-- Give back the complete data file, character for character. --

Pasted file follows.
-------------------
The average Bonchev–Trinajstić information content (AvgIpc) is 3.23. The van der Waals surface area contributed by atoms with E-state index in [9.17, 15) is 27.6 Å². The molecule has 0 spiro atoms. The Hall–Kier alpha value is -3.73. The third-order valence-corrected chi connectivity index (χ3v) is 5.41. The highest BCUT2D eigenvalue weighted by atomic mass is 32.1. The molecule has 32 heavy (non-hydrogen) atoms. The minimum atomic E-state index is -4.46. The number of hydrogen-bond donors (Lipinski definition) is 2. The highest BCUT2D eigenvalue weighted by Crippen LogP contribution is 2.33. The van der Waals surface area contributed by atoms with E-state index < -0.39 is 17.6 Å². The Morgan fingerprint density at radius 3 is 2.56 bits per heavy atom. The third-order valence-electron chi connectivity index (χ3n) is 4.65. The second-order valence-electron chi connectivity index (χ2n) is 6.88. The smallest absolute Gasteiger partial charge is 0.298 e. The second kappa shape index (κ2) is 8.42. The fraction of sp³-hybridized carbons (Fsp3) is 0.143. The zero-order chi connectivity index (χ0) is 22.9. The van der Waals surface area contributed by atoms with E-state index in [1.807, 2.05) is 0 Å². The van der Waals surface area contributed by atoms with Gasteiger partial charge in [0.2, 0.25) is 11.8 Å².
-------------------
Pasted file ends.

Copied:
The average Bonchev–Trinajstić information content (AvgIpc) is 3.23. The van der Waals surface area contributed by atoms with E-state index in [9.17, 15) is 27.6 Å². The molecule has 0 spiro atoms. The Hall–Kier alpha value is -3.73. The third-order valence-corrected chi connectivity index (χ3v) is 5.41. The highest BCUT2D eigenvalue weighted by atomic mass is 32.1. The molecule has 32 heavy (non-hydrogen) atoms. The minimum atomic E-state index is -4.46. The number of hydrogen-bond donors (Lipinski definition) is 2. The highest BCUT2D eigenvalue weighted by Crippen LogP contribution is 2.33. The van der Waals surface area contributed by atoms with E-state index < -0.39 is 17.6 Å². The Morgan fingerprint density at radius 3 is 2.56 bits per heavy atom. The third-order valence-electron chi connectivity index (χ3n) is 4.65. The second-order valence-electron chi connectivity index (χ2n) is 6.88. The smallest absolute Gasteiger partial charge is 0.298 e. The second kappa shape index (κ2) is 8.42. The fraction of sp³-hybridized carbons (Fsp3) is 0.143. The zero-order chi connectivity index (χ0) is 22.9. The van der Waals surface area contributed by atoms with E-state index in [1.807, 2.05) is 0 Å². The van der Waals surface area contributed by atoms with Gasteiger partial charge in [0.2, 0.25) is 11.8 Å².